Exam time is quickly approaching for HSC and university students. While study is at the forefront, nutrition is often the furthest thing from students’ minds. However, a healthy diet plays a vital role in attaining optimal academic performance during the rigours and challenges of exam time.
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Key foods and their components have been found to enhance cognitive function, improve mental alertness and enable sustained concentration to help students learn and remember the themes, concepts or formulas for their final exam.
Protein and brain power
Protein consumed from food sources provide the body with amino acids, or the building blocks, to produce key chemicals, such as neurotransmitters for the brain. Neurotransmitters are vital for brain cell-to-cell communication. Key neurotransmitters in terms of improved cognitive function and brain health include serotonin, norepinephrine and dopamine.
Serotonin, produced from the amino acid tryptophan, is found in brown rice, cottage cheese, salmon, red meat, carrots, peanuts and sesame seeds. It helps in the regulation of memory, learning and mood.
The amino acid tyrosine is involved in the production of the neurotransmitters norepinephrine, key to the transfer of memories to long-term storage, and dopamine, which is involved with improving motivation and activity. Tyrosine-rich foods include avocados, turkey, chicken, red meat, dairy, lentils, lima beans and sesame seeds.
The consumption of foods low in these amino acids, such as many “junk” foods, will result in low levels of serotonin, dopamine and epinephrine. This leaves students with lowered mood, concentration levels and a reduced ability to transfer learning to long-term memory. Similarly, consuming alcohol, caffeine and foods high in refined sugar will lower neurotransmitter levels such as dopamine, resulting in decreased motivation, mental dullness and an inability to focus.
Carbohydrates for sustained energy
Carbohydrates can provide sustained energy for mental alertness and concentration for those long study periods and for three-hour-plus exams. Glucose, the energy storage form of carbohydrates in the body, is the primary source of energy used by the brain. To ensure energy is sustained, students need to be careful which type of carbohydrates they are consuming.
There are two primary forms of carbohydrates, complex carbohydrates and simple carbohydrates. Complex carbohydrates are found in wholegrain cereals, breads, pastas, fruits and vegetables. Simple carbohydrates, as their name suggests, comprise single carbohydrate units such as glucose or fructose and are found in lollies, muesli bars, energy bars and drinks, and soft drink.
In the body, complex carbohydrates are absorbed a lot more slowly. The slower absorption rate means that energy is slowly released and available for a longer time. This allows students to be more alert, able to concentrate and commit information to memory for longer and more effectively.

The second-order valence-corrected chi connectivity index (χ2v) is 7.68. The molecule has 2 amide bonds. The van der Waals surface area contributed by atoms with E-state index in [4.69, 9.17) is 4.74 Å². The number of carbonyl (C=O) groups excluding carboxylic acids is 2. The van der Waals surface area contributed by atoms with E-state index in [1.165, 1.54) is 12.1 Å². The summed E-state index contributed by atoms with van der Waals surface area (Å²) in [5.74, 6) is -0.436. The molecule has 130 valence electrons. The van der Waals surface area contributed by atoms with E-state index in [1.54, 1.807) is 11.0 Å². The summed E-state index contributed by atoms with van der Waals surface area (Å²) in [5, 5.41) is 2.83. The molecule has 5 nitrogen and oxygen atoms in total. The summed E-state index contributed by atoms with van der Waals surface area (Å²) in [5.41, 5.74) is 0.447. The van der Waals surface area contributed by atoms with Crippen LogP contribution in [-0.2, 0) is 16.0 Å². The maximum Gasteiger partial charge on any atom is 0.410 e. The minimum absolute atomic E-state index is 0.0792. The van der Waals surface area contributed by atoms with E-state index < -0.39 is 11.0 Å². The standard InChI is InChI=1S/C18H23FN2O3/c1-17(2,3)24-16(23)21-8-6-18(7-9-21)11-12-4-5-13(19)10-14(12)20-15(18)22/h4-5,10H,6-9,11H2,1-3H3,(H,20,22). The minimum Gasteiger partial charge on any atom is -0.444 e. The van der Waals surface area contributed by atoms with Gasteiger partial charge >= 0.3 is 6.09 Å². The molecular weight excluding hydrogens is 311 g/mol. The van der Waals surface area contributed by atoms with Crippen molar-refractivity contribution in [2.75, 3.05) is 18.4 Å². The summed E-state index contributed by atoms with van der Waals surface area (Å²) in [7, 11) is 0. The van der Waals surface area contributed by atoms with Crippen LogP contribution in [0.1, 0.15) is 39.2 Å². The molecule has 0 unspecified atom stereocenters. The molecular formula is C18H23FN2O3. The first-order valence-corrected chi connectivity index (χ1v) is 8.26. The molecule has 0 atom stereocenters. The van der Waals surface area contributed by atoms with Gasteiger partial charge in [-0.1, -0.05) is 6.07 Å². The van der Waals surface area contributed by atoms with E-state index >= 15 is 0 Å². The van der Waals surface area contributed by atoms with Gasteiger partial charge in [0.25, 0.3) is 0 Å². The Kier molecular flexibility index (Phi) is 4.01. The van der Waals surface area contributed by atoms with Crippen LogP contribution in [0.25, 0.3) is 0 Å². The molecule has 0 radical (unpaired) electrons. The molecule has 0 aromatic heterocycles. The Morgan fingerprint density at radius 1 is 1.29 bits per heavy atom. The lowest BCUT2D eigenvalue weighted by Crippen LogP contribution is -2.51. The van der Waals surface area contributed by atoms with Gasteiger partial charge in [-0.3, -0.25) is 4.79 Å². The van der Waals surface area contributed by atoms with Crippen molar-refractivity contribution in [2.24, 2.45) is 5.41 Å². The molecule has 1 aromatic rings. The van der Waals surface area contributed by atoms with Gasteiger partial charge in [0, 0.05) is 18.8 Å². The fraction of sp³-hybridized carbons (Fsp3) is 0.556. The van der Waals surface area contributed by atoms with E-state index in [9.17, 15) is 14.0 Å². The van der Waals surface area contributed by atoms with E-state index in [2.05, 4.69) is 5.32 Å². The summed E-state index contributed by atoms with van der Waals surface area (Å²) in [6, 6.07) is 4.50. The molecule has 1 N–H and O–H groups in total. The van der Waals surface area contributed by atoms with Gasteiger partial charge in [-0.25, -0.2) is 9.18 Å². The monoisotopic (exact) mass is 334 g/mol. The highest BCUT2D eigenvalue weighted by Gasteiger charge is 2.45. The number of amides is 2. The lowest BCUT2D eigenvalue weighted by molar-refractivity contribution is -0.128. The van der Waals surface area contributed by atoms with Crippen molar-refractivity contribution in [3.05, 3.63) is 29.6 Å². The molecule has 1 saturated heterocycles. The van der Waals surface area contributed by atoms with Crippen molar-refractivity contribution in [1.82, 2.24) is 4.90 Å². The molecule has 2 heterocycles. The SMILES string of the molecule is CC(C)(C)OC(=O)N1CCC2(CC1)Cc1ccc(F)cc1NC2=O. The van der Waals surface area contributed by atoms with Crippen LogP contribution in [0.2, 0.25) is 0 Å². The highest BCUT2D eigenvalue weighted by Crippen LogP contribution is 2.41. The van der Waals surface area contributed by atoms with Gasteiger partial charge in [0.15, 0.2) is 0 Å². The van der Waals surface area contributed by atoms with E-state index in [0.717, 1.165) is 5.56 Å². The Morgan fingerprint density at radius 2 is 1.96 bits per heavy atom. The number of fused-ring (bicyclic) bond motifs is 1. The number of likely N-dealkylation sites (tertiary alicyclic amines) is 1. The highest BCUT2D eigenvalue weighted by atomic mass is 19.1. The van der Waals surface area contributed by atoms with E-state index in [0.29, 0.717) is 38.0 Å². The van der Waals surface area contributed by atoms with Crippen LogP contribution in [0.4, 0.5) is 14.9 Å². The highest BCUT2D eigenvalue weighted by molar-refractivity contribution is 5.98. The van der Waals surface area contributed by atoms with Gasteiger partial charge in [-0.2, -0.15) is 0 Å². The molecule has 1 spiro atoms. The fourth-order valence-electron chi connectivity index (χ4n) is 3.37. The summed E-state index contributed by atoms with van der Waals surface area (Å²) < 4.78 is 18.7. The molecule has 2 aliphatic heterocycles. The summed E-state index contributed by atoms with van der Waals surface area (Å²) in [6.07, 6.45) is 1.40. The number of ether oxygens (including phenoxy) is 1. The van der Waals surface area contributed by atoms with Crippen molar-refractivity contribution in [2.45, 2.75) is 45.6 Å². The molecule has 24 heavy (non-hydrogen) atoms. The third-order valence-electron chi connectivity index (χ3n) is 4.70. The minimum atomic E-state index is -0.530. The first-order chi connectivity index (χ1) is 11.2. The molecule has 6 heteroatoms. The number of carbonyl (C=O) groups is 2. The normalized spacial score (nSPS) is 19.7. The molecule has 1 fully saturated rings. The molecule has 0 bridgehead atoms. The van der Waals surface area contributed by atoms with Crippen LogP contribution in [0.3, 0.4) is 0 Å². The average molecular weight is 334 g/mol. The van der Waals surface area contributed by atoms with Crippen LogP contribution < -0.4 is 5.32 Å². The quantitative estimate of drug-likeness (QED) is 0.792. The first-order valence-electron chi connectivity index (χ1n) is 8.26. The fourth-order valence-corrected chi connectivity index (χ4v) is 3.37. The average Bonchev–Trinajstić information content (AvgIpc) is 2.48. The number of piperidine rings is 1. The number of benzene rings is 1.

Sugar burn-out refers to the impending “high” and subsequent “crash” after consuming foods containing high levels of simple or refined carbohydrates.
As the sugar from these foods is quickly absorbed by the body there is a rush of glucose into the bloodstream, creating a short burst of energy, a “high”. The body (and brain) quickly use up this energy and the high is just as quickly followed by a burn-out or “crash”, leaving the person feeling lethargic, irritable and sleepy. Learning is not committed to memory and come exam time information cannot be effectively recalled.
Sustaining nutrition for a long exam
To ensure students have energy for that exam of three hours or more, they should eat a light meal comprising carbohydrates and protein — for example, baked beans on wholemeal toast or an egg or tuna salad wholemeal sandwich — one to two hours beforehand.
If the student is nervous, then they should try a snack of vegetable sticks and hummus or wholemeal raisin toast around one hour beforehand. This way their body and brain will be fuelled to go. In terms of fluids, water is best.
Brain function is influenced by short-term and long-term dietary changes. For overall health and optimum academic performance it is better to consume a healthy diet comprising a mix of fruits, vegetables, meats, cereals and dairy over the longer term. If nutrition has not been a primary focus over the last couple of months, then making dietary improvements now can help towards students achieving academic goals.
Remember the healthier the food, the more effective your brain is at retaining information and the better you’ll perform come exam time.
Tanya Lawlis is Assistant Professor in Food Science and Nutrition at University of Canberra. She does not work for, consult to, own shares in or receive funding from any company or organisation that would benefit from this article, and has no relevant affiliations.